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Philosophies 2018, 3(4), 41;

The Naturalization of Natural Philosophy

International Center for the Philosophy of Information, Xi’an Jiaotong University, Xi’An 710049, China
Received: 29 August 2018 / Revised: 1 October 2018 / Accepted: 4 October 2018 / Published: 24 November 2018
(This article belongs to the Special Issue Contemporary Natural Philosophy and Philosophies - Part 1)
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A new demarcation is proposed between Natural Philosophy and non-Natural Philosophy—philosophy tout court—based on whether or not they follow a non-standard logic of real processes. This non-propositional logic, Logic in Reality (LIR), is based on the original work of the Franco-Romanian thinker Stéphane Lupasco (Bucharest, 1900–Paris, 1988). Many Natural Philosophies remain bounded by dependence on binary linguistic concepts of logic. I claim that LIR can naturalize—bring into science—part of such philosophies. Against the potential objection that my approach blurs the distinction between science and philosophy, I reply that there is no problem in differentiating experimental physical science and philosophy; any complete distinction between philosophy, including the philosophy of science(s) and the other sciences is invidious. It was historically unnecessary and is unnecessary today. The convergence of science and philosophy, proposed by Wu Kun based on implications of the philosophy of information, supports this position. LIR provides a rigorous basis for giving equivalent ontological value to diversity and identity, what is contradictory, inconsistent, absent, missing or past, unconscious, incomplete, and fuzzy as to their positive counterparts. The naturalized Natural Philosophy resulting from the application of these principles is a candidate for the ‘new synthesis’ called for by the editors. View Full-Text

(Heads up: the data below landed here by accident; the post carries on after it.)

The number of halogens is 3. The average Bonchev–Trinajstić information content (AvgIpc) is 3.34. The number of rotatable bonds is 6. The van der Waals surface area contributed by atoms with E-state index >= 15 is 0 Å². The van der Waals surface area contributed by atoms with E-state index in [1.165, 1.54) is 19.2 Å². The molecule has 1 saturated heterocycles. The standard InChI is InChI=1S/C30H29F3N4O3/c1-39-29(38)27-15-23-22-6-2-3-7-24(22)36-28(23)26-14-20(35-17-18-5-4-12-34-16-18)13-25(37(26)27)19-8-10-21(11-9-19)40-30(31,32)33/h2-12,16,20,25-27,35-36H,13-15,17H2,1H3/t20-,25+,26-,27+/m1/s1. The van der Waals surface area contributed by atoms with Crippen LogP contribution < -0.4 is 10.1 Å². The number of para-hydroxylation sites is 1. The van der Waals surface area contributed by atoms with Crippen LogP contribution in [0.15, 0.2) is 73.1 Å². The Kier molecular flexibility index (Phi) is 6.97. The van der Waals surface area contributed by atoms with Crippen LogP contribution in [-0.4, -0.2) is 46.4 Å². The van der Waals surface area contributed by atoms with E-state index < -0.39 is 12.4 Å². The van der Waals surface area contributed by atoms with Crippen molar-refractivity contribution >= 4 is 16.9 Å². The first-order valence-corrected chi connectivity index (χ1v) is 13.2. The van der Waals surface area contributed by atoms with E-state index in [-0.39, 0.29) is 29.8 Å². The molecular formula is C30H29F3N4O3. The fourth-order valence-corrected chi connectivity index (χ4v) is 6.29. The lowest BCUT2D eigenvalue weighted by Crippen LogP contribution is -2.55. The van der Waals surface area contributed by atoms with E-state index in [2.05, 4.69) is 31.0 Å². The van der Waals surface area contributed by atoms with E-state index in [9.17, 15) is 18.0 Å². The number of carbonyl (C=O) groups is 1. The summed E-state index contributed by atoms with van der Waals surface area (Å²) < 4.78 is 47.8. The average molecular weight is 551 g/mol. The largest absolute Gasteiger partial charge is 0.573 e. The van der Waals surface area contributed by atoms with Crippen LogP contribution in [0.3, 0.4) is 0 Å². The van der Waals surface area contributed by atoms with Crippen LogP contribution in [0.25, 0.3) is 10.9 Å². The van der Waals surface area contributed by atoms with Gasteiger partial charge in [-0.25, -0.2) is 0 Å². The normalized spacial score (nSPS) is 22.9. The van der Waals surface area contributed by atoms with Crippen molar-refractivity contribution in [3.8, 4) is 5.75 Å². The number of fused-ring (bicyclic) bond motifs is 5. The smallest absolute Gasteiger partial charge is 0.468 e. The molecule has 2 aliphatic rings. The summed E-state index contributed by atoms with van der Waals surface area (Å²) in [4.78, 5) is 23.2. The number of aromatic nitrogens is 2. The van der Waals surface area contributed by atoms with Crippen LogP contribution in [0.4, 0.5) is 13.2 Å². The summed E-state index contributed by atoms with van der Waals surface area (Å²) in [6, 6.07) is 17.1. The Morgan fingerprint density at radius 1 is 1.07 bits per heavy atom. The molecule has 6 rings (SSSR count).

Keywords: common good; contradiction; ethics; information; logic; naturalization; realism; science; synthesis common good; contradiction; ethics; information; logic; naturalization; realism; science; synthesis
This is an open access article distributed under the Creative Commons Attribution License which permits unrestricted use, distribution, and reproduction in any medium, provided the original work is properly cited (CC BY 4.0).

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Brenner, J.E. The Naturalization of Natural Philosophy. Philosophies 2018, 3, 41.

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